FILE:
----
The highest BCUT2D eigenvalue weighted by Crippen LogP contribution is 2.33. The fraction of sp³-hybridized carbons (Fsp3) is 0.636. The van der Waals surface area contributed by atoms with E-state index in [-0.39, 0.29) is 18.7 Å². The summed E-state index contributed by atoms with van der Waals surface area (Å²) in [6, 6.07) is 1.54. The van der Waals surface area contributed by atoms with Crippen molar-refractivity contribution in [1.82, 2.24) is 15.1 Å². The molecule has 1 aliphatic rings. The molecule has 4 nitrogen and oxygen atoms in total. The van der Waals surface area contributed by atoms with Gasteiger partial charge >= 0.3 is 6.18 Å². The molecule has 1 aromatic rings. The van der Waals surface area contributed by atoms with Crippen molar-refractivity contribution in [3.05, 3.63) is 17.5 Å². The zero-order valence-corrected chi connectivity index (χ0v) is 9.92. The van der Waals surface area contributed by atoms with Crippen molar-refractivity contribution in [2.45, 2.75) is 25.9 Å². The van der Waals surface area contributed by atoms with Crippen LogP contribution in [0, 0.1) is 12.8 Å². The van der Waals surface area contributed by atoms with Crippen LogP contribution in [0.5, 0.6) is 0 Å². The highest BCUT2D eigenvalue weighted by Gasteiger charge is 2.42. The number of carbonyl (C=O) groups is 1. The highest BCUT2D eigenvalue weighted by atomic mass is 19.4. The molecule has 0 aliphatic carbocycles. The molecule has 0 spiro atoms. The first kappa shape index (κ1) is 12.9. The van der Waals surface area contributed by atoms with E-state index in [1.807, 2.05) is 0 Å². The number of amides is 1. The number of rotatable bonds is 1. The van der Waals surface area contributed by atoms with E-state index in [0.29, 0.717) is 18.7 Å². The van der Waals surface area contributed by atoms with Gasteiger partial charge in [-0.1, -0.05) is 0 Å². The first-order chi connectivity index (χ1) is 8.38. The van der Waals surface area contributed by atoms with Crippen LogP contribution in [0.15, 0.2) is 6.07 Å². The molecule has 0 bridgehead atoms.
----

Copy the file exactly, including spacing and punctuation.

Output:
The highest BCUT2D eigenvalue weighted by Crippen LogP contribution is 2.33. The fraction of sp³-hybridized carbons (Fsp3) is 0.636. The van der Waals surface area contributed by atoms with E-state index in [-0.39, 0.29) is 18.7 Å². The summed E-state index contributed by atoms with van der Waals surface area (Å²) in [6, 6.07) is 1.54. The van der Waals surface area contributed by atoms with Crippen molar-refractivity contribution in [1.82, 2.24) is 15.1 Å². The molecule has 1 aliphatic rings. The molecule has 4 nitrogen and oxygen atoms in total. The van der Waals surface area contributed by atoms with Gasteiger partial charge >= 0.3 is 6.18 Å². The molecule has 1 aromatic rings. The van der Waals surface area contributed by atoms with Crippen molar-refractivity contribution in [3.05, 3.63) is 17.5 Å². The zero-order valence-corrected chi connectivity index (χ0v) is 9.92. The van der Waals surface area contributed by atoms with Crippen molar-refractivity contribution in [2.45, 2.75) is 25.9 Å². The van der Waals surface area contributed by atoms with Crippen LogP contribution in [0, 0.1) is 12.8 Å². The van der Waals surface area contributed by atoms with Crippen LogP contribution in [0.5, 0.6) is 0 Å². The highest BCUT2D eigenvalue weighted by Gasteiger charge is 2.42. The number of carbonyl (C=O) groups is 1. The highest BCUT2D eigenvalue weighted by atomic mass is 19.4. The molecule has 0 aliphatic carbocycles. The molecule has 0 spiro atoms. The first kappa shape index (κ1) is 12.9. The van der Waals surface area contributed by atoms with E-state index in [1.807, 2.05) is 0 Å². The number of amides is 1. The number of rotatable bonds is 1. The van der Waals surface area contributed by atoms with E-state index in [0.29, 0.717) is 18.7 Å². The van der Waals surface area contributed by atoms with Gasteiger partial charge in [-0.1, -0.05) is 0 Å². The first-order chi connectivity index (χ1) is 8.38. The van der Waals surface area contributed by atoms with Crippen LogP contribution in [0.15, 0.2) is 6.07 Å². The molecule has 0 bridgehead atoms.